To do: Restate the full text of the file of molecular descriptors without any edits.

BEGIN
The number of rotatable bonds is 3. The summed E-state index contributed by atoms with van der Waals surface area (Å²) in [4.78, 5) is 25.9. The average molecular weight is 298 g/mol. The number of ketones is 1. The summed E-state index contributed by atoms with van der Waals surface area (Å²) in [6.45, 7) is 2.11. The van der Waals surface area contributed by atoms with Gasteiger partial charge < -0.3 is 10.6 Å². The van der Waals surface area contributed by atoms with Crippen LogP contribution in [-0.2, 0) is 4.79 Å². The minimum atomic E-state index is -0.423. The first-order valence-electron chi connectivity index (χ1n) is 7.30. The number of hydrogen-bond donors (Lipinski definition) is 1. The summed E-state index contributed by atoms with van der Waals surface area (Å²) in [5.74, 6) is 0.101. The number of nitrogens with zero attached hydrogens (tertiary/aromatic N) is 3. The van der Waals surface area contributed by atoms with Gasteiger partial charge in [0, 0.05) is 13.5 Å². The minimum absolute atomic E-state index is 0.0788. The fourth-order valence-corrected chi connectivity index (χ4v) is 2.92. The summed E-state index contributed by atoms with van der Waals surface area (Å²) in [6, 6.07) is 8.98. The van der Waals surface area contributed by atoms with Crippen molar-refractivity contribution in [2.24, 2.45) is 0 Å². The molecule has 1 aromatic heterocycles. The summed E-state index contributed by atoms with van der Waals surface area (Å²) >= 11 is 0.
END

The number of rotatable bonds is 3. The summed E-state index contributed by atoms with van der Waals surface area (Å²) in [4.78, 5) is 25.9. The average molecular weight is 298 g/mol. The number of ketones is 1. The summed E-state index contributed by atoms with van der Waals surface area (Å²) in [6.45, 7) is 2.11. The van der Waals surface area contributed by atoms with Gasteiger partial charge < -0.3 is 10.6 Å². The van der Waals surface area contributed by atoms with Crippen LogP contribution in [-0.2, 0) is 4.79 Å². The minimum atomic E-state index is -0.423. The first-order valence-electron chi connectivity index (χ1n) is 7.30. The number of hydrogen-bond donors (Lipinski definition) is 1. The summed E-state index contributed by atoms with van der Waals surface area (Å²) in [5.74, 6) is 0.101. The number of nitrogens with zero attached hydrogens (tertiary/aromatic N) is 3. The van der Waals surface area contributed by atoms with Gasteiger partial charge in [0, 0.05) is 13.5 Å². The minimum absolute atomic E-state index is 0.0788. The fourth-order valence-corrected chi connectivity index (χ4v) is 2.92. The summed E-state index contributed by atoms with van der Waals surface area (Å²) in [6, 6.07) is 8.98. The van der Waals surface area contributed by atoms with Crippen molar-refractivity contribution in [2.24, 2.45) is 0 Å². The molecule has 1 aromatic heterocycles. The summed E-state index contributed by atoms with van der Waals surface area (Å²) >= 11 is 0.